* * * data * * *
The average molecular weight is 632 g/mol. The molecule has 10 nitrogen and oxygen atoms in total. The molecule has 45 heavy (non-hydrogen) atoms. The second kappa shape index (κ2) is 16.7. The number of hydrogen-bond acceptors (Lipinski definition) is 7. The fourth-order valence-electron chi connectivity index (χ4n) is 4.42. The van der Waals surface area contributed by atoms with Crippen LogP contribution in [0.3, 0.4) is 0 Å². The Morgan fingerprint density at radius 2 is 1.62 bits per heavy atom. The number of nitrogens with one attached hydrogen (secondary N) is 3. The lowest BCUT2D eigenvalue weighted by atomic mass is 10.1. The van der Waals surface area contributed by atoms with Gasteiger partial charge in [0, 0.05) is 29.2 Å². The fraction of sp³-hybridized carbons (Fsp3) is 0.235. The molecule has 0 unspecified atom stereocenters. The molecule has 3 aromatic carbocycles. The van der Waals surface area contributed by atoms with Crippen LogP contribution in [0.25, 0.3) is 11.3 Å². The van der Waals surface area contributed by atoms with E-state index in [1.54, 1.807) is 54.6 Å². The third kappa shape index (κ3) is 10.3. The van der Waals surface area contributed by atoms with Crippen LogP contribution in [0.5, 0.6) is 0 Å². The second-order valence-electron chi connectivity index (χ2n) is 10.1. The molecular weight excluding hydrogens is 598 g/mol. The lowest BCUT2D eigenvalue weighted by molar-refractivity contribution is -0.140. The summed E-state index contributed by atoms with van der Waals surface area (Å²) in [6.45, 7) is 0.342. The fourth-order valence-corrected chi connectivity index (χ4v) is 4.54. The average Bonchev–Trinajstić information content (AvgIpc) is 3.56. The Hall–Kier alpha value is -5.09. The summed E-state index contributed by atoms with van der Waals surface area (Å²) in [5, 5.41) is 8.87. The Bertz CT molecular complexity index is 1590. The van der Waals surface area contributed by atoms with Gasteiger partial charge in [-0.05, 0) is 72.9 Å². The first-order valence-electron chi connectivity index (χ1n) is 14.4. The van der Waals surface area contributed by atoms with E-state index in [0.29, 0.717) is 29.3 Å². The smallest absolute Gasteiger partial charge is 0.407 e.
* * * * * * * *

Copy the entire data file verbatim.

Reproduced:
The average molecular weight is 632 g/mol. The molecule has 10 nitrogen and oxygen atoms in total. The molecule has 45 heavy (non-hydrogen) atoms. The second kappa shape index (κ2) is 16.7. The number of hydrogen-bond acceptors (Lipinski definition) is 7. The fourth-order valence-electron chi connectivity index (χ4n) is 4.42. The van der Waals surface area contributed by atoms with Crippen LogP contribution in [0.3, 0.4) is 0 Å². The Morgan fingerprint density at radius 2 is 1.62 bits per heavy atom. The number of nitrogens with one attached hydrogen (secondary N) is 3. The lowest BCUT2D eigenvalue weighted by atomic mass is 10.1. The van der Waals surface area contributed by atoms with Gasteiger partial charge in [0, 0.05) is 29.2 Å². The fraction of sp³-hybridized carbons (Fsp3) is 0.235. The molecule has 0 unspecified atom stereocenters. The molecule has 3 aromatic carbocycles. The van der Waals surface area contributed by atoms with Crippen LogP contribution in [0.25, 0.3) is 11.3 Å². The van der Waals surface area contributed by atoms with E-state index in [1.54, 1.807) is 54.6 Å². The third kappa shape index (κ3) is 10.3. The van der Waals surface area contributed by atoms with Crippen LogP contribution in [0.5, 0.6) is 0 Å². The second-order valence-electron chi connectivity index (χ2n) is 10.1. The molecular weight excluding hydrogens is 598 g/mol. The lowest BCUT2D eigenvalue weighted by molar-refractivity contribution is -0.140. The summed E-state index contributed by atoms with van der Waals surface area (Å²) in [6.45, 7) is 0.342. The fourth-order valence-corrected chi connectivity index (χ4v) is 4.54. The average Bonchev–Trinajstić information content (AvgIpc) is 3.56. The Hall–Kier alpha value is -5.09. The summed E-state index contributed by atoms with van der Waals surface area (Å²) in [5, 5.41) is 8.87. The Bertz CT molecular complexity index is 1590. The van der Waals surface area contributed by atoms with Gasteiger partial charge in [-0.05, 0) is 72.9 Å². The first-order valence-electron chi connectivity index (χ1n) is 14.4. The van der Waals surface area contributed by atoms with E-state index in [0.29, 0.717) is 29.3 Å². The smallest absolute Gasteiger partial charge is 0.407 e.